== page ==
Earth averted Mars-like fate with inner core restoring magnetic field – study

Written by on July 29, 2022

Earth is the only known home of life in the universe, but its close neighbor Mars is a rather inhospitable planet by comparison. Earth may have nearly avoided this fate itself, and ancient rocks may explain how, according to a recent study.

The findings of this study were published in the peer-reviewed academic journal Nature Communications.

This information sheds light on the importance of Earth’s solid core and its role in the planet’s magnetic field.

The magnetosphere: Keeping Earth safe

The magnetosphere, meaning Earth’s magnetic field, is essential in allowing Earth to remain habitable. This is because it acts as a shield, protecting the planet from cosmic radiation.

This isn’t the only purpose it serves, but it is its most important and notable. 

Mars, the fourth planet from the Sun (illustrative). (credit: PIXABAY)

However, Mars lacks a magnetic field. This means the levels of radiation on the Red Planet can be 40-50 times stronger than on Earth – something that can inhibit the existence of life.

Earth almost shared this fate.

Much of the nature of the origins of the magnetic field on Earth remains a mystery, but scientists do know that at one point, 565 million years ago, it was on the brink of collapse. Had that happened, Earth could have ended up in a similar situation to Mars.

What happened? The answer seems to be that the Earth’s solid inner core was formed and bounced it back.

This study explains how.

The study

To understand how this happened, it is important to understand how the inner core works.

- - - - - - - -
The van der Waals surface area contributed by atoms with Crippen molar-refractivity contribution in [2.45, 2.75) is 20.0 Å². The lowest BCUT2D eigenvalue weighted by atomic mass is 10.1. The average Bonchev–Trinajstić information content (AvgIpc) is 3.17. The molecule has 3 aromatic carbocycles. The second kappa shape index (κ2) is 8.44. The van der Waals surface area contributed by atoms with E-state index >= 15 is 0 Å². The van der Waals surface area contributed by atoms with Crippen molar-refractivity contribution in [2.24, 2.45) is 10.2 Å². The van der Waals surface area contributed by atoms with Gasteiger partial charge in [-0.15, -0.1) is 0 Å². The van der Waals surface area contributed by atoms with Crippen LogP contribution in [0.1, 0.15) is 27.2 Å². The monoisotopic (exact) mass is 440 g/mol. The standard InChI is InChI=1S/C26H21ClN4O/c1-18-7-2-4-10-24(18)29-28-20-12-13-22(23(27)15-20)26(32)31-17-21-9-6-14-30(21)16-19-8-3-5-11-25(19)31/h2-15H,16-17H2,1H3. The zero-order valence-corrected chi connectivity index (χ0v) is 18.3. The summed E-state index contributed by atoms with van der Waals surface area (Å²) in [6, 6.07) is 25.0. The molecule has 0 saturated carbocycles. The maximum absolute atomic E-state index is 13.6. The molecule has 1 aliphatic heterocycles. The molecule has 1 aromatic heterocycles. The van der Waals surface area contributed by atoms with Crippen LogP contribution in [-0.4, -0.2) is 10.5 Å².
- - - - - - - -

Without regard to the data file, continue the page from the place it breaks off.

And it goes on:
Earth is made up of layers. The top layer, where all life exists and is able to thrive, is the crust. Underneath that is the thick mantle, followed by the molten outer core and the solid inner core.

The inner core itself is composed of two other layers, an outermost layer and an innermost layer.

The outer core is believed to be where the magnetic field is formed, created by the electric currents made by the liquid iron.

But how does one measure the magnetic field? After all, the liquid iron involved is located close to the Earth’s center – far deeper than scientists are able to drill, not to mention the extreme temperatures.

But there is a way.

Minerals from the core eventually rise to the crust. These minerals still have traces of the magnetic particles, and it can be possible to read the direction and intensity of the field form when these once-liquid minerals solidify.

In order to properly do this, the researchers studied feldspar crystals from anorthosite rocks by utilizing a carbon dioxide laser and a SQUID (superconducting quantum interference device).

The findings from this study gave two dates. The first was 550 million years ago when the magnetosphere began to recover. The second was 450 million years ago when the inner core’s structure changed to have boundaries between the innermost and outermost cores.

Notably, regarding the first date, the question of how the magnetic field jumped back is answered by the fact that this is when the inner core began to form – and this, the researchers say, gave the molten outer core the jumpstart it needed to restore the magnetosphere.

The importance of this research is that it sheds considerable light on not just the origins of the magnetic field, but on how important a solid inner core is – as this is essentially the fuel that keeps the magnetic field going for billions of years and lets the planet be habitable.

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